Bird Island Diary — July 2012
With the island looking very sparse in terms of animals the month began in the same usual way with the all island wandering albatross chick census, and I am pleased to report that there were only 2 failures despite several storms the previous month. July has also seen a drop in temperature and the odd morning we have been treated to pancake and grease ice in the bay. The Antarctic terns seem to love it as it brings them out in droves.
My role as the services technician means I take care of the general, electrical and mechanical works around base. This includes weekly refuelling, general repairs, generator maintenance and care of the water plant. The recent drop in temperature means that the dam, our regular source of water, is now frozen and water has to be pumped once or twice a week from a stream in North Valley some 40m away. A hole is made in the ice covering the stream and water is pumped through a hose pipe into the main tank.
The penguin and bird ZFA’s work has suddenly now become more lab based with Jen and Ruth analysing krill, otoliths and squid beaks. Jon continues walking the coastal lep round daily and my work is much the same year round; fixing everything broken by the scientists.
An exceptionally nice day proved the perfect opportunity for the Bird Island winter trip in which we downed tools and readjusted microscope-focused vision for a trip to the south side of the island. Our trip took us over the beaches of Main Bay, through the meadows of Dank Fen and eventually to Johnson Cove.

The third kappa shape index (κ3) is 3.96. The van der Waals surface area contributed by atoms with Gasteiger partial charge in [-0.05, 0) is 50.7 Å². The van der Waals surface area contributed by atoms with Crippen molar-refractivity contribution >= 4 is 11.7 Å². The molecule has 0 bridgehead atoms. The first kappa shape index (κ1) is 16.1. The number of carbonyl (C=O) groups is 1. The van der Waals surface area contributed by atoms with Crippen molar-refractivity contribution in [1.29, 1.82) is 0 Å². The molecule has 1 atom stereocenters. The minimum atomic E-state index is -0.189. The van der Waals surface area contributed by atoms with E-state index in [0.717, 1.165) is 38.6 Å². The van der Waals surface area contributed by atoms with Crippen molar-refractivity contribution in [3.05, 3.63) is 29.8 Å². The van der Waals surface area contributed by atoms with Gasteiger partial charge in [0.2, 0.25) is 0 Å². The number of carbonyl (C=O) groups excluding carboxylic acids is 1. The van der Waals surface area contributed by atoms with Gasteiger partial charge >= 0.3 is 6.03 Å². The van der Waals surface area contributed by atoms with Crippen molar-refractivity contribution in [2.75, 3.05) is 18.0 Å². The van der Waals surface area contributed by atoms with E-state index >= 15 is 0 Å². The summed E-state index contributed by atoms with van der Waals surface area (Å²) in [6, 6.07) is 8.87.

Later on in the day we were able to watch the Gentoo penguins return from their daily foraging trip. This is arguably the best spectacle on the island. We were also lucky enough to spot a lost chinstrap penguin, a rare visitor to the island.
The return leg of the trip took us over Top Meadows and we were able to see the sunset, normally obscured by the North Cliffs of the island, before commencing the brisk walk down North Valley back to base.
Towards the end of the month our winter base commander Ruth decided we should conduct part one of the Bird Island Search and Rescue Training. This involved familiarising ourselves with the field medical and rescue equipment.
The summer saw an unusual visitor to the island. The Bobcat is usually more suited to the warmer climes of North America but a lost individual was enticed here by the recent building works. Due to its inability to adapt the cold weather this particular visitor needs constant attention.
Bird Island Facilities Technician